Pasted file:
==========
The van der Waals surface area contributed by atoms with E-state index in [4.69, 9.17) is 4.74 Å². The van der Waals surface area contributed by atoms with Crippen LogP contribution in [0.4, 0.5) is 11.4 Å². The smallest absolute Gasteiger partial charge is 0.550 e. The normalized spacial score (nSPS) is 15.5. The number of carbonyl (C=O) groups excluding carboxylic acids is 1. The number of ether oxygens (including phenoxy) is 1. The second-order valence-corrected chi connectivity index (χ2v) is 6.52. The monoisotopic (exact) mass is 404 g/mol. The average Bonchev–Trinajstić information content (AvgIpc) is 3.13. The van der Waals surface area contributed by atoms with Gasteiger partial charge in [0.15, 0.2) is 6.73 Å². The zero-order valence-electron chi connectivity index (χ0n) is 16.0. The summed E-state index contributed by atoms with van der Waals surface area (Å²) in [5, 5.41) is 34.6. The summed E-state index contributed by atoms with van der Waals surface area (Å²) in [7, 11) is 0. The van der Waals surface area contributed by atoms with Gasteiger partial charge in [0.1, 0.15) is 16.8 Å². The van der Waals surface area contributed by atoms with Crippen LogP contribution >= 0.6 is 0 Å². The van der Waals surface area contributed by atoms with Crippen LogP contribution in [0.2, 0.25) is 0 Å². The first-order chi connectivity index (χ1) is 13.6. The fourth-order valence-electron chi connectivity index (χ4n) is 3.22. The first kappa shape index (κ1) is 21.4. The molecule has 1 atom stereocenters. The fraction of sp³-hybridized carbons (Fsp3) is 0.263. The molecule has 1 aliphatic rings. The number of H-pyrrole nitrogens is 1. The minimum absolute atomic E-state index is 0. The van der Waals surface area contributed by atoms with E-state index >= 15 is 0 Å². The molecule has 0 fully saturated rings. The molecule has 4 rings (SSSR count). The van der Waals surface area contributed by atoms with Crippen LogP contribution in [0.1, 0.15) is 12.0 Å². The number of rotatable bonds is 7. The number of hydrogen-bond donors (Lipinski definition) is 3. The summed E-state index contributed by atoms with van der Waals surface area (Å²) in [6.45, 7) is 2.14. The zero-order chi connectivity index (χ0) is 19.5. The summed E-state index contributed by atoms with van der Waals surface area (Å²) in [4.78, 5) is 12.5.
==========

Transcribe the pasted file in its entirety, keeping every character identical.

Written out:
The van der Waals surface area contributed by atoms with E-state index in [4.69, 9.17) is 4.74 Å². The van der Waals surface area contributed by atoms with Crippen LogP contribution in [0.4, 0.5) is 11.4 Å². The smallest absolute Gasteiger partial charge is 0.550 e. The normalized spacial score (nSPS) is 15.5. The number of carbonyl (C=O) groups excluding carboxylic acids is 1. The number of ether oxygens (including phenoxy) is 1. The second-order valence-corrected chi connectivity index (χ2v) is 6.52. The monoisotopic (exact) mass is 404 g/mol. The average Bonchev–Trinajstić information content (AvgIpc) is 3.13. The van der Waals surface area contributed by atoms with Gasteiger partial charge in [0.15, 0.2) is 6.73 Å². The zero-order valence-electron chi connectivity index (χ0n) is 16.0. The summed E-state index contributed by atoms with van der Waals surface area (Å²) in [5, 5.41) is 34.6. The summed E-state index contributed by atoms with van der Waals surface area (Å²) in [7, 11) is 0. The van der Waals surface area contributed by atoms with Gasteiger partial charge in [0.1, 0.15) is 16.8 Å². The van der Waals surface area contributed by atoms with Crippen LogP contribution >= 0.6 is 0 Å². The van der Waals surface area contributed by atoms with Crippen LogP contribution in [0.2, 0.25) is 0 Å². The first-order chi connectivity index (χ1) is 13.6. The fourth-order valence-electron chi connectivity index (χ4n) is 3.22. The first kappa shape index (κ1) is 21.4. The molecule has 1 atom stereocenters. The fraction of sp³-hybridized carbons (Fsp3) is 0.263. The molecule has 1 aliphatic rings. The number of H-pyrrole nitrogens is 1. The minimum absolute atomic E-state index is 0. The van der Waals surface area contributed by atoms with E-state index >= 15 is 0 Å². The molecule has 0 fully saturated rings. The molecule has 4 rings (SSSR count). The van der Waals surface area contributed by atoms with Crippen LogP contribution in [0.1, 0.15) is 12.0 Å². The number of rotatable bonds is 7. The number of hydrogen-bond donors (Lipinski definition) is 3. The summed E-state index contributed by atoms with van der Waals surface area (Å²) in [6.45, 7) is 2.14. The zero-order chi connectivity index (χ0) is 19.5. The summed E-state index contributed by atoms with van der Waals surface area (Å²) in [4.78, 5) is 12.5.